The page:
DETROIT -- Franklin Pérez’s quest to try to get back to the pitching prospect he once was will continue in the Tigers' organization. The team announced Friday that it had re-signed the oft-injured right-hander to a Minor League contract, shortly after he cleared unconditional release waivers.
The new deal completes a busy week for Pérez, whose Minor League season ended before it could begin. The 23-year-old was scheduled to begin the season at High-A West Michigan, but was placed on the injured list with a right shoulder capsule defect.
An exam a week ago from Dodgers team physician and orthopedic specialist Dr. Neal ElAttrache led to a recommendation of shoulder surgery.
The Tigers requested release waivers on Pérez on Wednesday to make room for catcher Eric Haase to return to the 40-man roster in order to be called up from Triple-A Toledo. It wasn’t as much of a statement about Pérez as about a 40-man roster that had three pitching prospects either undergoing or recovering from major surgery. Joey Wentz, Detroit’s No. 7 prospect according to MLB Pipeline, and Alex Faedo, the No. 10 prospect, are on there while rehabbing from Tommy John surgery.
A return for Pérez on a Minor League deal had been expected, but was not guaranteed. Once Pérez cleared waivers, he could have signed with any team, but a return to the Tigers made sense for him for a few reasons: He knows the Tigers' training facilities and medical staff well, having dealt with a series of injuries the past few years, and can do his rehab process in a comfortable setting. He also makes his home with his family in Orlando and can drive back and forth to the Tigers’ Spring Training facility in Lakeland, Fla., to do his rehab.
Maybe most important, Pérez knows the Tigers are more invested in his health and future than other organizations probably would be. He was the top prospect Detroit received from the Astros in the Justin Verlander trade, a deal that has been scrutinized ever since Verlander went on to win a World Series and an AL Cy Young Award in Houston. Due to injuries, Pérez has pitched just 27 innings in the Tigers organization since that July 31, 2017, deal.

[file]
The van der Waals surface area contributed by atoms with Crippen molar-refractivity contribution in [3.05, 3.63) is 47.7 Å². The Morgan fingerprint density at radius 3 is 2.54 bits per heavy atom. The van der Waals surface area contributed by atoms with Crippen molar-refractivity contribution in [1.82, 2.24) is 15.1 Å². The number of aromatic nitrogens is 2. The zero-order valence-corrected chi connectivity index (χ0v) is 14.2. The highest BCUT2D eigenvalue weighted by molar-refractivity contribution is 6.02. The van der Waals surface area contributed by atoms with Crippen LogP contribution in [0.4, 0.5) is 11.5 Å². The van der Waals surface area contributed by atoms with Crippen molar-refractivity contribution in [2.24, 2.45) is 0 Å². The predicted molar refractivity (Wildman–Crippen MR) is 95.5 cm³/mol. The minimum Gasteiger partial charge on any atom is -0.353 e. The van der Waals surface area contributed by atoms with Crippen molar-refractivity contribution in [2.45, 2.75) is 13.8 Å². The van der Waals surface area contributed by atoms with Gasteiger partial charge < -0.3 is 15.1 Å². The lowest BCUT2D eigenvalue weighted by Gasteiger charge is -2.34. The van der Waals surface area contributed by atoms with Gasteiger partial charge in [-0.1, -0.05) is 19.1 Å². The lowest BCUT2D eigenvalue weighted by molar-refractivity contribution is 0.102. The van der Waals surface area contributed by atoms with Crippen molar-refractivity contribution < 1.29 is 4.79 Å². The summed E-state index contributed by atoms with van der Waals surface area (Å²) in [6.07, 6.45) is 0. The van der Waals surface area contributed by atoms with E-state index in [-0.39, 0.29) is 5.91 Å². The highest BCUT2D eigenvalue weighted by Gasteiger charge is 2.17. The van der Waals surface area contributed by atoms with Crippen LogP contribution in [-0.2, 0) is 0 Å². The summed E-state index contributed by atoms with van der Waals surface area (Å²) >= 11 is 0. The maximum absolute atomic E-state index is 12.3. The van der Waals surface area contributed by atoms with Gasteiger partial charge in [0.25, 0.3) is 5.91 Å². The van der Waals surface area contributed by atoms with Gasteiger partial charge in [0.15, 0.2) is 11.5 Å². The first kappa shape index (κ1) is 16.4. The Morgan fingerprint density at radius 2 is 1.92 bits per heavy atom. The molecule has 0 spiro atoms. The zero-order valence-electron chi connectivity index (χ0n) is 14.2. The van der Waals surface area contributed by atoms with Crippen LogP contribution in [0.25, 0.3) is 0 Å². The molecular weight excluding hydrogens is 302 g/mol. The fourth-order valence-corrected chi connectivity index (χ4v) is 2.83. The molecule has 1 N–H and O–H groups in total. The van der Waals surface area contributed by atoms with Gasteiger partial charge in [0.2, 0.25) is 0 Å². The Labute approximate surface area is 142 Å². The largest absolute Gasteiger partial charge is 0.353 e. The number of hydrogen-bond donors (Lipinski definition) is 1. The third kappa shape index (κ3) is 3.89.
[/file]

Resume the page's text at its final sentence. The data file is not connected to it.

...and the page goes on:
Nobody needs to see Pérez get back to pitching more than the Tigers and general manager Al Avila. Thus, as frustrating as the last few seasons have been for Pérez, staying in the organization made the most sense for both sides.
Speaking of Wentz
Wentz continues to go through his rehab process from Tommy John surgery in hopes of getting back to pitching in the Tigers' farm system sometime this summer.
“I haven’t been updated that he’s going to get into competition right now,” Tigers manager A.J. Hinch said Thursday. “But we’re getting toward that middle part of the summer as you get into June. And when it gets close to the All-Star break, I think our hope is that he’s going to get a partial season in there, and it’ll be fun to follow.”
While Avila in Spring Training didn’t rule out Wentz making his Major League debut at some point this year, a midsummer return could make that difficult, barring a strong stint in the Minors and a September call-up. The 23-year-old lefty hasn’t pitched in games since posting a 2-0 record and 2.10 ERA in five starts for Double-A Erie, striking out 37 batters in 25 2/3 innings, following his arrival in the organization from the Braves in the Shane Greene trade.